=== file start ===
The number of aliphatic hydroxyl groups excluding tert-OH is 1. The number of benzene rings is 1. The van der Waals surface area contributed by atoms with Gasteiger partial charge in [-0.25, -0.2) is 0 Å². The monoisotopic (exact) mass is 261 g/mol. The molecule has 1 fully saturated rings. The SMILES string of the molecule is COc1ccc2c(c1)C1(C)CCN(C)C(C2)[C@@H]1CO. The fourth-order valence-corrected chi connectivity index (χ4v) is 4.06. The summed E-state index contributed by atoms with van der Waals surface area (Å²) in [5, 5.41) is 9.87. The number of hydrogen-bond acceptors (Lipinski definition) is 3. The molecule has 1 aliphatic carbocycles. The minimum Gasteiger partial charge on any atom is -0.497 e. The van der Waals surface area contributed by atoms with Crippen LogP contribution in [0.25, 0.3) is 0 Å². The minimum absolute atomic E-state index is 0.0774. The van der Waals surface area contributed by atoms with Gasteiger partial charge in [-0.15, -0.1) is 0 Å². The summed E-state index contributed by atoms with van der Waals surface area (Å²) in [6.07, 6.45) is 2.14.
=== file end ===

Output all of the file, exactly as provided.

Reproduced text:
The number of aliphatic hydroxyl groups excluding tert-OH is 1. The number of benzene rings is 1. The van der Waals surface area contributed by atoms with Gasteiger partial charge in [-0.25, -0.2) is 0 Å². The monoisotopic (exact) mass is 261 g/mol. The molecule has 1 fully saturated rings. The SMILES string of the molecule is COc1ccc2c(c1)C1(C)CCN(C)C(C2)[C@@H]1CO. The fourth-order valence-corrected chi connectivity index (χ4v) is 4.06. The summed E-state index contributed by atoms with van der Waals surface area (Å²) in [5, 5.41) is 9.87. The number of hydrogen-bond acceptors (Lipinski definition) is 3. The molecule has 1 aliphatic carbocycles. The minimum Gasteiger partial charge on any atom is -0.497 e. The van der Waals surface area contributed by atoms with Crippen LogP contribution in [0.25, 0.3) is 0 Å². The minimum absolute atomic E-state index is 0.0774. The van der Waals surface area contributed by atoms with Gasteiger partial charge in [-0.15, -0.1) is 0 Å². The summed E-state index contributed by atoms with van der Waals surface area (Å²) in [6.07, 6.45) is 2.14.